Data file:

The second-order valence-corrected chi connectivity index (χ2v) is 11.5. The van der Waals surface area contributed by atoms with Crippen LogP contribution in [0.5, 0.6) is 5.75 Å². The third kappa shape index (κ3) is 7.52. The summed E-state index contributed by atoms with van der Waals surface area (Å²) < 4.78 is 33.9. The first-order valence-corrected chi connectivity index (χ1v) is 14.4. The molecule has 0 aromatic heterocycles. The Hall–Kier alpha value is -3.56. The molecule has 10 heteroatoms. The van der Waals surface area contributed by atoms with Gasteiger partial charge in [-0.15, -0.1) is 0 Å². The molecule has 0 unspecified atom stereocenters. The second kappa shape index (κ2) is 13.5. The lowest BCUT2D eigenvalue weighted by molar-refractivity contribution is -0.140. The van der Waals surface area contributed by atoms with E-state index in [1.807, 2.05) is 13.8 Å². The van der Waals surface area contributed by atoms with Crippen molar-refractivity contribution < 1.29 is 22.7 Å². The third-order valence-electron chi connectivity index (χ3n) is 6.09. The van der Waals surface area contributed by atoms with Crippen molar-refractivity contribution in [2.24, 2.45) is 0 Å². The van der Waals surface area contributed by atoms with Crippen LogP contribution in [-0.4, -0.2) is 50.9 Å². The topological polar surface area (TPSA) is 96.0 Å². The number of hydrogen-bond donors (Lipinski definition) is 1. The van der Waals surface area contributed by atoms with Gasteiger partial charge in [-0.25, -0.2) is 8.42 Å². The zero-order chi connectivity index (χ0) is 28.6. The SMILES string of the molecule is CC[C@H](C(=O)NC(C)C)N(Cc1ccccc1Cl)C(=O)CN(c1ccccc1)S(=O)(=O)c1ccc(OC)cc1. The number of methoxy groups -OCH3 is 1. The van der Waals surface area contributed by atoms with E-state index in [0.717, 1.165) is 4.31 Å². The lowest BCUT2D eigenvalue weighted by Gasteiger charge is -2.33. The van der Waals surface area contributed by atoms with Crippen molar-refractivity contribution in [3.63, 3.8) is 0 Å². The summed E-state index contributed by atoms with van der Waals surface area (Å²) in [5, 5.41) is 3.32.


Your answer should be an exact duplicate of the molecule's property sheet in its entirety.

The second-order valence-corrected chi connectivity index (χ2v) is 11.5. The van der Waals surface area contributed by atoms with Crippen LogP contribution in [0.5, 0.6) is 5.75 Å². The third kappa shape index (κ3) is 7.52. The summed E-state index contributed by atoms with van der Waals surface area (Å²) < 4.78 is 33.9. The first-order valence-corrected chi connectivity index (χ1v) is 14.4. The molecule has 0 aromatic heterocycles. The Hall–Kier alpha value is -3.56. The molecule has 10 heteroatoms. The van der Waals surface area contributed by atoms with Gasteiger partial charge in [-0.15, -0.1) is 0 Å². The molecule has 0 unspecified atom stereocenters. The second kappa shape index (κ2) is 13.5. The lowest BCUT2D eigenvalue weighted by molar-refractivity contribution is -0.140. The van der Waals surface area contributed by atoms with E-state index in [1.807, 2.05) is 13.8 Å². The van der Waals surface area contributed by atoms with Crippen molar-refractivity contribution < 1.29 is 22.7 Å². The third-order valence-electron chi connectivity index (χ3n) is 6.09. The van der Waals surface area contributed by atoms with Crippen molar-refractivity contribution in [2.24, 2.45) is 0 Å². The van der Waals surface area contributed by atoms with Crippen LogP contribution in [-0.4, -0.2) is 50.9 Å². The topological polar surface area (TPSA) is 96.0 Å². The number of hydrogen-bond donors (Lipinski definition) is 1. The van der Waals surface area contributed by atoms with Gasteiger partial charge in [-0.25, -0.2) is 8.42 Å². The zero-order chi connectivity index (χ0) is 28.6. The SMILES string of the molecule is CC[C@H](C(=O)NC(C)C)N(Cc1ccccc1Cl)C(=O)CN(c1ccccc1)S(=O)(=O)c1ccc(OC)cc1. The number of methoxy groups -OCH3 is 1. The van der Waals surface area contributed by atoms with E-state index in [0.717, 1.165) is 4.31 Å². The lowest BCUT2D eigenvalue weighted by Gasteiger charge is -2.33. The van der Waals surface area contributed by atoms with Crippen molar-refractivity contribution in [3.63, 3.8) is 0 Å². The summed E-state index contributed by atoms with van der Waals surface area (Å²) in [5, 5.41) is 3.32.